If we are not willing to forget some parts of our heritage in favor of a set ofwell rounded values, then a fully integrated America will never be possible. There certainly is no easy answer to the problem of multiculturaleducation. Proponents will continue to argue the benefits that unfortunatelyseem to be too far out of reach for our imperfect society. The hard truth isthat it is impossible for our public school system to fairly cater to thehundreds of nationalities that already exist, let alone the hundreds more thatare projected to arrive during the next century. In order for us to live togetherin the same society, we must sometimes be willing to overlook parts of ourdistant past in exchange for a new hope in the future. Our only chance is tocontinue to debate the topic in order to hope for a “middle of the road”compromise. One particularly interesting solution is that we could study thebasics of how America came about in the most non-biased way possible, notconcentrating on the race and sex of our forefathers as much as what theymade happen, at least during the elementary and high school years.

Thiswould leave the study of individual nationalities, which are not themselvesmajor contributing factors, for people to do at home or further down the linein their education, where they can focus on tradition and beliefs to any extentthey want without fear of anyone feeling segregated.In conclusion, in order for us to function as a whole, we need to startthinking of America in terms of a whole. With just a basic understanding ofother cultures, and most importantly, the tools and background to thinkcritically and make our own decisions not based on color, sex, religion, ornational origin, but on information that we were able to accurately attainthrough the critical thinking skills we were taught in school, we would bebetter equipped to work at achieving harmony in a varied racial country.Banks, James A. “Multicultural Literacy and Curriculum Reform.” TheEducation Digest 13 Dec.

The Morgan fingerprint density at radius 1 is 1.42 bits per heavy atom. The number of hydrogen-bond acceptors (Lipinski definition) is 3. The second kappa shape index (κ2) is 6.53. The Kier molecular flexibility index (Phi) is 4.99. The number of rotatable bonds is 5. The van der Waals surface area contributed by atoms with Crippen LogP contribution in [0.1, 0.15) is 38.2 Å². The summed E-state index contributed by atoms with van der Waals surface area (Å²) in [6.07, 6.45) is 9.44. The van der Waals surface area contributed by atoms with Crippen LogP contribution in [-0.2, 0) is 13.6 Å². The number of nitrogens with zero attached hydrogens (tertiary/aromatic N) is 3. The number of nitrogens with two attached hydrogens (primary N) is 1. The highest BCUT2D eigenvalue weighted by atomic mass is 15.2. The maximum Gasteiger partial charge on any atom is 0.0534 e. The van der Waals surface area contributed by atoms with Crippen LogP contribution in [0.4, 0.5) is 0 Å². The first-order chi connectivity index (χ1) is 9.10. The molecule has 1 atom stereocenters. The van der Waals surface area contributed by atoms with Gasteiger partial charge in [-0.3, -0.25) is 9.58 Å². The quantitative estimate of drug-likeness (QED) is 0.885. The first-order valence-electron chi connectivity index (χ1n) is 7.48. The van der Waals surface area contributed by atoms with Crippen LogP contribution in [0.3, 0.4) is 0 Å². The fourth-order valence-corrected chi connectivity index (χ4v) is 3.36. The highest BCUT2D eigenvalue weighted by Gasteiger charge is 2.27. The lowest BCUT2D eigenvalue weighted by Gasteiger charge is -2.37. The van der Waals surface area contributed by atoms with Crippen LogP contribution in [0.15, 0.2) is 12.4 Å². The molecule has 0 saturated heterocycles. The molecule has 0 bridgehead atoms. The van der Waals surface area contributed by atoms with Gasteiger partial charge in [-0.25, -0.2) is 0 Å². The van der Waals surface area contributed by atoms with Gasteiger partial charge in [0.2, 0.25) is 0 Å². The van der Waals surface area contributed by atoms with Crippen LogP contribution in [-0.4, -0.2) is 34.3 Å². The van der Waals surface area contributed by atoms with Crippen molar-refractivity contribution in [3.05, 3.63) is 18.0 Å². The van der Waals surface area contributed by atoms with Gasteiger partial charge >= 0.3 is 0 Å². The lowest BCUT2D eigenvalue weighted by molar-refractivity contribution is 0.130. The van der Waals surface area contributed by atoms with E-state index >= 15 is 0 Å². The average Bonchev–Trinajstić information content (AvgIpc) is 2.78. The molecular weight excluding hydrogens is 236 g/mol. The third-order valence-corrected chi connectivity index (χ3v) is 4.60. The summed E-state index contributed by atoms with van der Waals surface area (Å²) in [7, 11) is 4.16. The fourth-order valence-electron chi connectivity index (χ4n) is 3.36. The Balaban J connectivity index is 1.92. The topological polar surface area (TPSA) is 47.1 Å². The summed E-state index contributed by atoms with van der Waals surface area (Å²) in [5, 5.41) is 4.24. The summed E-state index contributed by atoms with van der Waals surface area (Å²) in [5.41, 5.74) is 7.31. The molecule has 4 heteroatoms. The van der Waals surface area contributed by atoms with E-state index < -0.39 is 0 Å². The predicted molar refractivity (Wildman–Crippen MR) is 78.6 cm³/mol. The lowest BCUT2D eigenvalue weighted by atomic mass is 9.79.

1991: 10-13.Cleveland, Harlan. “The Limits To Cultural Diversity.

” The Futurist March -Duignan, Peter. “The Dangers of Multiculturalism.” Vital Speeches of theGagnon, Paul. “Balancing Multicultural and Civic Education Will Take MoreThan “Social Stew”.

” The Education Digest Dec. 1991 : 7-9.Gould, Ketayun H. “The Misconstruing of Multiculturalism : The StanfordDebate and Social Work” Social Work Mar. 1995 : 198-204. Hassinger, Robert. “True Multiculturalism.” Commonweal 10 April 1992 :New York State Social Studies Review and Development Committee”Multicultural Education Benefits All Students.

” Education in America- Opposing Viewpoints. CA : Greenhaven, 1992. 144-150.

Pyszkowski, Irene S. “Multiculturalism – Education For The Nineties; AnOverview.” Education Vol. 114 No. 1 : 151-157.Ryan, Francis J. “The Perils of Multiculturalism : Schooling for theGroup.”Educational Horizons 7 Spring 1993 : 134-8.

Stotsky, Sandra. “Acedemic vs. Ideological Education in the Classroom.”The Education Digest Mar. 1992 : 64-6.Bibliography:Works CitedBanks, James A.

“Multicultural Literacy and Curriculum Reform.” TheEducation Digest 13 Dec. 1991: 10-13.

Cleveland, Harlan. “The Limits To Cultural Diversity.” The Futurist March -April 1995 : 23-6.Duignan, Peter. “The Dangers of Multiculturalism.

” Vital Speeches of theDay 22 Mar. 1995 : 492-493.Gagnon, Paul. “Balancing Multicultural and Civic Education Will Take MoreThan “Social Stew”.” The Education Digest Dec.

1991 : 7-9.Gould, Ketayun H. “The Misconstruing of Multiculturalism : The StanfordDebate and Social Work” Social Work Mar. 1995 : 198-204. Hassinger, Robert. “True Multiculturalism.

” Commonweal 10 April 1992 :10-11.New York State Social Studies Review and Development Committee”Multicultural Education Benefits All Students.” Education in America- Opposing Viewpoints. CA : Greenhaven, 1992. 144-150.